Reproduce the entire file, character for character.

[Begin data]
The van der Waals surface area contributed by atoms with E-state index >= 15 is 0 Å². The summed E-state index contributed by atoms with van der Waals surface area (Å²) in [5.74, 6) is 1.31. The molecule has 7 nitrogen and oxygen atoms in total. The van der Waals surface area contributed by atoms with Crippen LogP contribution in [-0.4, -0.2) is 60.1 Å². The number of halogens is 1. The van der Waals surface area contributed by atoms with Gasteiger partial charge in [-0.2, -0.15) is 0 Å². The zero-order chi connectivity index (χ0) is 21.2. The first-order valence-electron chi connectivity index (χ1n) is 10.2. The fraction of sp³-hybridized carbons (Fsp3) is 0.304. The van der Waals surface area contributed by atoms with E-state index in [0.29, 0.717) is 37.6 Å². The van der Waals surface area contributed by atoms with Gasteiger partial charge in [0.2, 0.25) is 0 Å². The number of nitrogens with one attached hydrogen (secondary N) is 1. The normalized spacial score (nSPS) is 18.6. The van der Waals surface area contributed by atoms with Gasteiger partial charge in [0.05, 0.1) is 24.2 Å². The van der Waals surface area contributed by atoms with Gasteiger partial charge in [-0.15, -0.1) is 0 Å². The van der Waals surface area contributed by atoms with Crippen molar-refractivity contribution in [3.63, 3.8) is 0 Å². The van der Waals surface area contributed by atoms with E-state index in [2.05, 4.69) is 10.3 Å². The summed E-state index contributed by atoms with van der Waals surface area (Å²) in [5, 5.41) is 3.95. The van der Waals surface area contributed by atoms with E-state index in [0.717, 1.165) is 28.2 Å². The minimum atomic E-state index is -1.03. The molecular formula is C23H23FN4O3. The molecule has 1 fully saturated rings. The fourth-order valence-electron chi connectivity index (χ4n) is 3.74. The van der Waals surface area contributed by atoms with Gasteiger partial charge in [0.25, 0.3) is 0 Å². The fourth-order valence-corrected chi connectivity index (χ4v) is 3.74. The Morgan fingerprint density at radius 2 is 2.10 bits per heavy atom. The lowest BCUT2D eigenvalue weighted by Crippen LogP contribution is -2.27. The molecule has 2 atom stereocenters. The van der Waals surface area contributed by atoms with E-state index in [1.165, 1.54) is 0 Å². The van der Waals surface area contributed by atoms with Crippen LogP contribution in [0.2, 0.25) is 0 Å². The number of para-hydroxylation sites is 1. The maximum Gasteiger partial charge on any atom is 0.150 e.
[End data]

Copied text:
The van der Waals surface area contributed by atoms with E-state index >= 15 is 0 Å². The summed E-state index contributed by atoms with van der Waals surface area (Å²) in [5.74, 6) is 1.31. The molecule has 7 nitrogen and oxygen atoms in total. The van der Waals surface area contributed by atoms with Crippen LogP contribution in [-0.4, -0.2) is 60.1 Å². The number of halogens is 1. The van der Waals surface area contributed by atoms with Gasteiger partial charge in [-0.2, -0.15) is 0 Å². The zero-order chi connectivity index (χ0) is 21.2. The first-order valence-electron chi connectivity index (χ1n) is 10.2. The fraction of sp³-hybridized carbons (Fsp3) is 0.304. The van der Waals surface area contributed by atoms with E-state index in [0.29, 0.717) is 37.6 Å². The van der Waals surface area contributed by atoms with Gasteiger partial charge in [0.2, 0.25) is 0 Å². The number of nitrogens with one attached hydrogen (secondary N) is 1. The normalized spacial score (nSPS) is 18.6. The van der Waals surface area contributed by atoms with Gasteiger partial charge in [0.05, 0.1) is 24.2 Å². The van der Waals surface area contributed by atoms with Gasteiger partial charge in [-0.15, -0.1) is 0 Å². The van der Waals surface area contributed by atoms with Crippen molar-refractivity contribution in [3.63, 3.8) is 0 Å². The van der Waals surface area contributed by atoms with E-state index in [2.05, 4.69) is 10.3 Å². The summed E-state index contributed by atoms with van der Waals surface area (Å²) in [5, 5.41) is 3.95. The van der Waals surface area contributed by atoms with E-state index in [0.717, 1.165) is 28.2 Å². The minimum atomic E-state index is -1.03. The molecular formula is C23H23FN4O3. The molecule has 1 fully saturated rings. The fourth-order valence-electron chi connectivity index (χ4n) is 3.74. The van der Waals surface area contributed by atoms with Gasteiger partial charge in [0.25, 0.3) is 0 Å². The fourth-order valence-corrected chi connectivity index (χ4v) is 3.74. The Morgan fingerprint density at radius 2 is 2.10 bits per heavy atom. The lowest BCUT2D eigenvalue weighted by Crippen LogP contribution is -2.27. The molecule has 2 atom stereocenters. The van der Waals surface area contributed by atoms with E-state index in [1.165, 1.54) is 0 Å². The van der Waals surface area contributed by atoms with Crippen LogP contribution in [0.2, 0.25) is 0 Å². The number of para-hydroxylation sites is 1. The maximum Gasteiger partial charge on any atom is 0.150 e.